The problem is that this manuscript story is hackneyed. It's one that's been told and seen tons of times before. From Straw Dogs (1971) with Dustin Hoffman to Breakdown (1997) with Kurt Russell, it's a story that's been done over and over. Put within the context of this film, it adds an interesting layer to the story of Susan and Edward. Unfortunately, Tom Ford doesn't provide enough of the relationship between Susan and Edward to give us a true comparison.

Ford and his editor Joan Sobel make direct cuts back-and-forth between what's happening with Tony, the imagined character, and Susan, the real woman doing the imagining. There are even direct parallels, as if we're supposed to link the two not only physically but also emotionally or psychologically. Yet, aside from general empathy that one person might feel for someone going through a nightmare such as Tony's, even if that nightmare were fictional, I didn't feel anything much deeper happening for Susan.

Rated R for violence, graphic nudity, menace and language.
Running Time: 1 hr. and 56 mins.

Tuesday, November 29, 2016

Movie Review - Manchester By the Sea

The National Board of Review has named this movie the Best Film of 2016. NBR also gave it awards for Best Actor for Casey Affleck, Breakthrough Performance (Male) for Lucas Hedges and Best Original Screenplay for Kenneth Lonergan.

It was nominated for four Gotham Awards, including Best Feature. Affleck won Best Actor there. It was also nominated for five Spirit Awards, including Best Feature and Best Editing. The likelihood that it could get Oscar nominations in those same five categories at the 89th Academy Awards is a strong possibility.

Casey Affleck (The Assassination of Jesse James and Gone Baby Gone) stars as Lee Chandler, a handyman in Boston who is living a very lonely and seemingly frustrated or bitter life. He has to do repair work in a series of apartment buildings and he doesn't really interact with the tenants well, if at all. One night at a bar, he blows off a girl who perhaps shows a passing interest in him. He then intentionally picks a fight with a guy there for no reason, and it's a wonder why. He just seems antisocial, aggressively so at times, and the movie is about explaining why he is this way and if he can change from it.

Lucas Hedges (The Slap and The Zero Theorem) co-stars as Patrick, the nephew of Lee. He's 16. He's in a rock band. He plays ice hockey. He likes to fish and sail. He has two girlfriends. He seems like a regular teenager. The twist is that his father has just died. His father is Joe, played by Kyle Chandler (Carol and The Wolf of Wall Street). Aside from one brief moment regarding the refrigerator, Patrick barely acts like his father died. He's more concerned with getting sex from the one of his two girlfriends who hasn't given him any yet.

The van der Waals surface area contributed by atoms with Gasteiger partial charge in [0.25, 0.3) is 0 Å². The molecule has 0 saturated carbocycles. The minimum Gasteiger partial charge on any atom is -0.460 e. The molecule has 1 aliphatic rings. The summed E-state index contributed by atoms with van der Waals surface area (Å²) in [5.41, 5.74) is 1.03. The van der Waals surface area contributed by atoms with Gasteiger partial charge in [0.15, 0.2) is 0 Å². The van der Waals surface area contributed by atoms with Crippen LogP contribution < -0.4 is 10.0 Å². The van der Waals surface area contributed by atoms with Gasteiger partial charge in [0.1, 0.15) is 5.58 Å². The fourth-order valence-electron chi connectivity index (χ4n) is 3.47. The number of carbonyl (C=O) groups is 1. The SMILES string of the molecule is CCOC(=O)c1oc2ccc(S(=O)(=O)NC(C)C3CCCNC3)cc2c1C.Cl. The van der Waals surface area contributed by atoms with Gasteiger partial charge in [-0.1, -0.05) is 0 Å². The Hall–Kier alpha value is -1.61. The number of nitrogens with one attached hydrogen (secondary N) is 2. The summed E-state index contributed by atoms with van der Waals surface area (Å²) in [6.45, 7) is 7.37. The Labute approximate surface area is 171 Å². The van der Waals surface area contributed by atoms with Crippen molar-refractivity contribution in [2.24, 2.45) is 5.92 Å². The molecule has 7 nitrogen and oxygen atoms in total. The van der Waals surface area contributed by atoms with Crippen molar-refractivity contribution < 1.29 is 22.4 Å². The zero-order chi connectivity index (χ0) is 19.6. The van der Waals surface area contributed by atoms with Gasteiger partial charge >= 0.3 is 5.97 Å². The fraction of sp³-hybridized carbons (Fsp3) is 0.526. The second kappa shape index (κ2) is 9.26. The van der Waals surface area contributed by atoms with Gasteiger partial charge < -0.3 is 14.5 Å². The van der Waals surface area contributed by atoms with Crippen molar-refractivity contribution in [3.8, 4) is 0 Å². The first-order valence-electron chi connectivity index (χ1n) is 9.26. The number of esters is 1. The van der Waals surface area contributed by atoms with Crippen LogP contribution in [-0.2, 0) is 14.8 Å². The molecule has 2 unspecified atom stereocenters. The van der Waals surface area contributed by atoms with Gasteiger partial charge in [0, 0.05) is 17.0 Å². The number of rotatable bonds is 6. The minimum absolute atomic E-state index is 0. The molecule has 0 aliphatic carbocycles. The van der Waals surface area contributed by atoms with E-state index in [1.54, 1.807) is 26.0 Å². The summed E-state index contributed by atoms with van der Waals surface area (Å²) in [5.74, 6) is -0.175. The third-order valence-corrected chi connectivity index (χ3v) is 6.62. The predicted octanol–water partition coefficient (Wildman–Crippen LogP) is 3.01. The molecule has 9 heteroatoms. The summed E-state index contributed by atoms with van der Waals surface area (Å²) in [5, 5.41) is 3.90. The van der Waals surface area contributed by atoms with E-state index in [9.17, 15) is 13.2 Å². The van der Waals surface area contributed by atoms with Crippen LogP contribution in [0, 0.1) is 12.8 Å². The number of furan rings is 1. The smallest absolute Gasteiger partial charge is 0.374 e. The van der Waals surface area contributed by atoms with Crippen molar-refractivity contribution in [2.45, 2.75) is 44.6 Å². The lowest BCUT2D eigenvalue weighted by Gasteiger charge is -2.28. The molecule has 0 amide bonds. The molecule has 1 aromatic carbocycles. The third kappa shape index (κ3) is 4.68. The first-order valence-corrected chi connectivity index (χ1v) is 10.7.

At first, I was reminded of the TV series Buffy, the Vampire Slayer and the episode titled "The Body" where the entire hour was dedicated to the whole cast handling the death of a person. Each one deals with the grief and the loss, and it's all about how each character reacts. This movie starts out like that. There's even a similar scene where Buffy has to go to the school of her teenage sister, Dawn, and tell her the news that their mom has died. The scene is filmed in wide-shot where we don't hear the audio but we see Dawn's reaction to the news. Here, writer-director Kenneth Lonergan has Lee go to the hockey practice of Patrick to tell the news of Joe's death. The scene is filmed in wide-shot where we also don't hear the audio but we see Patrick's reaction.

Patrick's reaction is not as big as Dawn's reaction to her mom's death, which might speak to the relationship that Patrick had with Joe. This begs the question as to why Lonergan never really shows the relationship between Patrick and Joe. This film is built on flashbacks to when Joe was still alive, so we can see him in action in certain situations. Yet, none of those flashbacks illustrate the relationship between Patrick and Joe that give us any idea as to why Patrick is rather nonchalant about his father's passing. Maybe it's a commentary on how boys are in this area of New England.

Maybe, Lonergan's point is that in reality unlike shows such as Buffy, the Vampire Slayer there are no scenes where people crawl into a ball and cry. Maybe, in reality, people just go on with their lives. However, Lee can't simply go on. In his brother's will, Joe made arrangements for Lee to move from Boston to his hometown of Manchester, so that he could be the legal guardian of Patrick.

Unfortunately, Patrick's mom Elise, played by Gretchen Mol (Boardwalk Empire and Mozart in the Jungle), had substance abuse problems and separated from Joe. She got her life together, but it was telling that she wasn't put in Joe's will. Lonergan only gives us one scene with her and the movie suffers for it. One look on Joe's face in one moment is all that is needed, but she's in a new relationship with Jeffrey, played by Matthew Broderick, which gets the shortest of short shrift here. Broderick has been in all of the films directed by Lonergan, but his presence here is only quizzical and questionable as it is brief.